Louise Leakey started off with a history of our and related species, as developed from the fossil record. A third generation fossil hunter, Leakey shared stories of slowly and routinely combing over African landscapes for days at a time searching for that rare piece of ancient hominid skull.
Stanford particle physicist Patricia Burchat taught us, in clear and simple words, how it is that we identify and quantify the "dark matter" that comprises 25% of our universe's mass, and the "dark energy" that comprises 70% of our universe. She illustrated the way that stars cluster in spheres of dark matter, as evidenced by the rings we see around them from background stars whose light bends around them in radial symmetry.
Artist Chris Jordan presented his art, contemporary images that, upon closer scrutiny, are actually made up of thousands or millions of some other image. His aim is to assist us in getting our minds around the massive numbers that we cannot otherwise fathom, such as the eleven hundred Americans whom cigarettes kill everyday, the 4 million plastic cups used every day on commercial airlines, or the 2.3 millions uniforms issued in 2005 to US prisoners, who account for 25% of the world's prison population (partial zoom on the right).
Stephen Hawking presented next by televideo. From his specialized wheelchair he presented a talk on the history of our universe, the likelihood of finding alien intelligent life, and the importance of space colonization for the survival of our species. Incredibly, he presented his comments, and the answers to questions, through a voice-generating computer mechanism controlled only by Hawking's mouth twitches.
Anthropologist Wade Davis presented a collage of images and stories from disappearing cultures. Preachy, a little new age, and hardly memorable. Moving right along...
Paleontologist Peter Ward presented the thesis of his book Rare Earth, which paints a more pessimistic outlook for finding intelligent alien life than Hawking did.
As we contemplated our place in the universe, John Hodgman (John Stewart cast member who plays the PC in Apple's commercials) told the story of his four encounters with aliens. Hodgman kept us in stitches. I wish I could relay the highlights, but you'll have to watch it on TED's site or on their DVD. (Or you can buy his book.)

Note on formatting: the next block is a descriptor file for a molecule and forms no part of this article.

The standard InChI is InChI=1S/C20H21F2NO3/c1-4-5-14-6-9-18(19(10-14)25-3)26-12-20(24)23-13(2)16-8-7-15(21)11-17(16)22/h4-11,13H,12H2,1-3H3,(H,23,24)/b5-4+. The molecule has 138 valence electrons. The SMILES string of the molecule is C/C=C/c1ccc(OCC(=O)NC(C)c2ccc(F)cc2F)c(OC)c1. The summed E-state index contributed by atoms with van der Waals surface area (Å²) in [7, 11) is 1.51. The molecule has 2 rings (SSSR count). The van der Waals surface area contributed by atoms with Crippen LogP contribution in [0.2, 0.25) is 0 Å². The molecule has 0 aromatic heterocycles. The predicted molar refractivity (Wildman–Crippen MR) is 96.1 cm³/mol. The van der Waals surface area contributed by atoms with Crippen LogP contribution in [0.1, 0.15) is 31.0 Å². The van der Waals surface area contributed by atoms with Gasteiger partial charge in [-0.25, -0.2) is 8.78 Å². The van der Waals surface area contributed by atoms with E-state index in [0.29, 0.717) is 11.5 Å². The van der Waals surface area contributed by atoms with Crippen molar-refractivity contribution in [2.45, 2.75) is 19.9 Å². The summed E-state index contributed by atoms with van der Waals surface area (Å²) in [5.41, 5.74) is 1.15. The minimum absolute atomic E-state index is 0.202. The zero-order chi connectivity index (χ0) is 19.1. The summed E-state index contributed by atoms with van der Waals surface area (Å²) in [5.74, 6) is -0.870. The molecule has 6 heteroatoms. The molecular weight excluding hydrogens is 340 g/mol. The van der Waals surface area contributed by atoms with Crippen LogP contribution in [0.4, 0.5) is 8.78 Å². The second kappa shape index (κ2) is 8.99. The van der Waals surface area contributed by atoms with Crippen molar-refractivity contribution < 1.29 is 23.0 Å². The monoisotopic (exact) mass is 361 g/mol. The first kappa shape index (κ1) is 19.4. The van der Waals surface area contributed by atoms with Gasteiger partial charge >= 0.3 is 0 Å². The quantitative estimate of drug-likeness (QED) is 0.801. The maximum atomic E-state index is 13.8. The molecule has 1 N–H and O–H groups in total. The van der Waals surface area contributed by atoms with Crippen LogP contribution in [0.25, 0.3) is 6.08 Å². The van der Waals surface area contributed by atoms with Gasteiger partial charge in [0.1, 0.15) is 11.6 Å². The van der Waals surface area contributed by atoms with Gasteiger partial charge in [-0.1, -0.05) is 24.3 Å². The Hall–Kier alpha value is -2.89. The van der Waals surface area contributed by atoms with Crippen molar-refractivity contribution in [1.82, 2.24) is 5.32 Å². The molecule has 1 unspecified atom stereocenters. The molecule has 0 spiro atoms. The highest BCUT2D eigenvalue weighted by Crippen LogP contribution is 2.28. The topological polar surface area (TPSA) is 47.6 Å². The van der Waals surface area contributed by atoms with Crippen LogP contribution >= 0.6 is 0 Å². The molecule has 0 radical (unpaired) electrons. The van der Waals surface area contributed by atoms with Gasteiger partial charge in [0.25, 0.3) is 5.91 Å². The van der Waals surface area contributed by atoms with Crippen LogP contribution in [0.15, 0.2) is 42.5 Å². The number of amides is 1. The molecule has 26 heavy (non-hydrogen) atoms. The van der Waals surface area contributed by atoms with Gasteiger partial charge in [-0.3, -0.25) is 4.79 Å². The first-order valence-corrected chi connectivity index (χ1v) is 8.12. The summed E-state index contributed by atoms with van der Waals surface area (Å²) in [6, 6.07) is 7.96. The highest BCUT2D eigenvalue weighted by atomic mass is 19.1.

Another highlight of the day was the story of Harvard-trained Neuroanatomist Jill Bolte Taylor. Inspired by mental health disease in her own family, Taylor became a professor of brain anatomy at Indiana U. Med School. But in a literal stroke of luck that was both terrible and ultimately beneficial, Taylor suffered a stroke at home that took her eight years to recover from. Her recollection of that morning in 1996 is most enlightening: while she sensed the shutdown of her left hemisphere (the serial conductor of thought and language), she experienced first-hand a glimpse into the right hemisphere of the brain. In the spirit of neuropathologist Oliver Sacks (Man Who Mistook His Wife for a Hat, Awakenings, Musicophilia), Taylor examined her own pathology from the inside, developing a unique understanding of how the right hemisphere functions as a parallel processsor of our sensory inputs. Even in the the throes of a painful cerebral hemmorhage that deprived her the ability to speak or comprehend language, Dr. Taylor still deliberately observed and studied her cognitive experience. She keenly sensed internal bodily signals that normally fade into background. Relieved of temporal awareness, Taylor lost all sense of past and future, of stress and work, of responsibility and risk. It was fascinating to hear her description of feeling euophoria ("I felt at one with the universe") and dis-connectedness from her body--highly reminiscent of the feelings commonly reported in near-death situations when the left hemisphere is likely to have shut down.
Sri Sri Ravi Shankar the spiritual teacher was (I hope) the lowlight of TED. His yogic message "All you need is love" wasn't any more compelling than his new age breathing techniques. I want my 18 minutes back.
For the sake of blog etiquette, I'll refrain from reviewing the musical performances, Shakespearean monologue, and short stories that punctuated the feature presentations. But I will point out that these diversions greatly enrich the TED experience, breaking up the heavy regimen of mental exercise.
Bottom line: Stephen Hawking, Chris Jordan, John Hodgman, and Jill Taylor were the highlights of the day.
Photo credits: Bruno Giussani
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